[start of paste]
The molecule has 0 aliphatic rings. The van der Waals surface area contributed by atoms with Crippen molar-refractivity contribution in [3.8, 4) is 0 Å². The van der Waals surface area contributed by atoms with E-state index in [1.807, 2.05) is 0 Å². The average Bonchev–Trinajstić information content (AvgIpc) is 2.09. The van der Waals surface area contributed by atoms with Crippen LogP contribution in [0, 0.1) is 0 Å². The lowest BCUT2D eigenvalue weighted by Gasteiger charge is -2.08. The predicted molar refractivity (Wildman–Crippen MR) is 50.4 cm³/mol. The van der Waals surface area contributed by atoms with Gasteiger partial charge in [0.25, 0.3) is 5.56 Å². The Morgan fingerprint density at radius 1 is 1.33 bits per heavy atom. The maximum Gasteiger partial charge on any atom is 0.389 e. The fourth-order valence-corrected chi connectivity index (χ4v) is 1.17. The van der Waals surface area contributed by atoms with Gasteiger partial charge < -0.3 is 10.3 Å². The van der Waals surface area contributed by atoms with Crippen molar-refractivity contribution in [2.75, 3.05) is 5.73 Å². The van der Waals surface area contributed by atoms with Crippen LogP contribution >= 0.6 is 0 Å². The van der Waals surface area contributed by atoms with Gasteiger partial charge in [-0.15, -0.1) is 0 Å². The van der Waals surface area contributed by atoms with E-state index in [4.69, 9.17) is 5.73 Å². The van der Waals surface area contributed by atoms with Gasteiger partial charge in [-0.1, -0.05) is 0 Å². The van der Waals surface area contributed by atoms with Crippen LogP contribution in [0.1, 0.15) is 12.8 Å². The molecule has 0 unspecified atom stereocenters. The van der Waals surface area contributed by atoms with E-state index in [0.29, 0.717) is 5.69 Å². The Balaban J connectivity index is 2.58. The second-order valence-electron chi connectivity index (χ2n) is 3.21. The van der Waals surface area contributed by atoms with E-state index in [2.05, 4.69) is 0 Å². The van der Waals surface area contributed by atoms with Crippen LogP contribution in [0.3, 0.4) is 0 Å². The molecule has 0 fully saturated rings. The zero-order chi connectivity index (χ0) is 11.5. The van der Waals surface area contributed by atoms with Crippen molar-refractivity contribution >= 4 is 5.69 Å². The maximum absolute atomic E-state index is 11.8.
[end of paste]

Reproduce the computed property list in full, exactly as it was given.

The molecule has 0 aliphatic rings. The van der Waals surface area contributed by atoms with Crippen molar-refractivity contribution in [3.8, 4) is 0 Å². The van der Waals surface area contributed by atoms with E-state index in [1.807, 2.05) is 0 Å². The average Bonchev–Trinajstić information content (AvgIpc) is 2.09. The van der Waals surface area contributed by atoms with Crippen LogP contribution in [0, 0.1) is 0 Å². The lowest BCUT2D eigenvalue weighted by Gasteiger charge is -2.08. The predicted molar refractivity (Wildman–Crippen MR) is 50.4 cm³/mol. The van der Waals surface area contributed by atoms with Gasteiger partial charge in [0.25, 0.3) is 5.56 Å². The Morgan fingerprint density at radius 1 is 1.33 bits per heavy atom. The maximum Gasteiger partial charge on any atom is 0.389 e. The fourth-order valence-corrected chi connectivity index (χ4v) is 1.17. The van der Waals surface area contributed by atoms with Gasteiger partial charge < -0.3 is 10.3 Å². The van der Waals surface area contributed by atoms with Crippen molar-refractivity contribution in [2.75, 3.05) is 5.73 Å². The van der Waals surface area contributed by atoms with Crippen LogP contribution >= 0.6 is 0 Å². The van der Waals surface area contributed by atoms with Gasteiger partial charge in [-0.15, -0.1) is 0 Å². The van der Waals surface area contributed by atoms with E-state index in [4.69, 9.17) is 5.73 Å². The van der Waals surface area contributed by atoms with Gasteiger partial charge in [-0.1, -0.05) is 0 Å². The van der Waals surface area contributed by atoms with Crippen LogP contribution in [0.1, 0.15) is 12.8 Å². The molecule has 0 unspecified atom stereocenters. The van der Waals surface area contributed by atoms with E-state index in [0.29, 0.717) is 5.69 Å². The Balaban J connectivity index is 2.58. The second-order valence-electron chi connectivity index (χ2n) is 3.21. The van der Waals surface area contributed by atoms with E-state index in [2.05, 4.69) is 0 Å². The van der Waals surface area contributed by atoms with Crippen LogP contribution in [0.3, 0.4) is 0 Å². The molecule has 0 fully saturated rings. The zero-order chi connectivity index (χ0) is 11.5. The van der Waals surface area contributed by atoms with Crippen molar-refractivity contribution >= 4 is 5.69 Å². The maximum absolute atomic E-state index is 11.8.